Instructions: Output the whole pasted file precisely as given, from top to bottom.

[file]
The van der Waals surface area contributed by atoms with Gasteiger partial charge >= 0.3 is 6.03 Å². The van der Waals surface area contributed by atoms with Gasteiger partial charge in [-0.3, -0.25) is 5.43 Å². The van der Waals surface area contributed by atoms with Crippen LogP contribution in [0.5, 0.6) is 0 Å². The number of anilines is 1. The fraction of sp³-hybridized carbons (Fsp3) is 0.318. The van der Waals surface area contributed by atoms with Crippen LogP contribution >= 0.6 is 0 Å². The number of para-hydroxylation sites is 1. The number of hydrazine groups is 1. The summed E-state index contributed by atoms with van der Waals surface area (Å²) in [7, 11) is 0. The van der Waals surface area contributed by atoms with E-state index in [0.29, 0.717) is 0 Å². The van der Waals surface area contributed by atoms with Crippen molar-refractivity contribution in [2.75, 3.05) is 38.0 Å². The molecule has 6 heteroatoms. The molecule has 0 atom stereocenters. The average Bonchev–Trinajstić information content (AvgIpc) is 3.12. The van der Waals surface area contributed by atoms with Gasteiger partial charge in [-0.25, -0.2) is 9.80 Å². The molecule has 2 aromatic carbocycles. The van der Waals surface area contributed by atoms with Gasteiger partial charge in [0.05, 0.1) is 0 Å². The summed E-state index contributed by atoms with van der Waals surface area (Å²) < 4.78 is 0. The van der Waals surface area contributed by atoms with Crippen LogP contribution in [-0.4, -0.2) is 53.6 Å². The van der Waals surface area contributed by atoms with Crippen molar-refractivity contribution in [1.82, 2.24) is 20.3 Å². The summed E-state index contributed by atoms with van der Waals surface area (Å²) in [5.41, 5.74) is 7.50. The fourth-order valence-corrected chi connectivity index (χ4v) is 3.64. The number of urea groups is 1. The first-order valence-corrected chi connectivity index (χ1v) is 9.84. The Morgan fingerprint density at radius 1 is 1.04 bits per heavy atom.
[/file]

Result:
The van der Waals surface area contributed by atoms with Gasteiger partial charge >= 0.3 is 6.03 Å². The van der Waals surface area contributed by atoms with Gasteiger partial charge in [-0.3, -0.25) is 5.43 Å². The van der Waals surface area contributed by atoms with Crippen LogP contribution in [0.5, 0.6) is 0 Å². The number of anilines is 1. The fraction of sp³-hybridized carbons (Fsp3) is 0.318. The van der Waals surface area contributed by atoms with Crippen LogP contribution >= 0.6 is 0 Å². The number of para-hydroxylation sites is 1. The number of hydrazine groups is 1. The summed E-state index contributed by atoms with van der Waals surface area (Å²) in [7, 11) is 0. The van der Waals surface area contributed by atoms with E-state index in [0.29, 0.717) is 0 Å². The van der Waals surface area contributed by atoms with Crippen molar-refractivity contribution in [2.75, 3.05) is 38.0 Å². The molecule has 6 heteroatoms. The molecule has 0 atom stereocenters. The average Bonchev–Trinajstić information content (AvgIpc) is 3.12. The van der Waals surface area contributed by atoms with Gasteiger partial charge in [-0.25, -0.2) is 9.80 Å². The molecule has 2 aromatic carbocycles. The van der Waals surface area contributed by atoms with Gasteiger partial charge in [0.05, 0.1) is 0 Å². The summed E-state index contributed by atoms with van der Waals surface area (Å²) < 4.78 is 0. The van der Waals surface area contributed by atoms with Crippen LogP contribution in [-0.4, -0.2) is 53.6 Å². The van der Waals surface area contributed by atoms with Crippen molar-refractivity contribution in [1.82, 2.24) is 20.3 Å². The summed E-state index contributed by atoms with van der Waals surface area (Å²) in [5.41, 5.74) is 7.50. The fourth-order valence-corrected chi connectivity index (χ4v) is 3.64. The number of urea groups is 1. The first-order valence-corrected chi connectivity index (χ1v) is 9.84. The Morgan fingerprint density at radius 1 is 1.04 bits per heavy atom.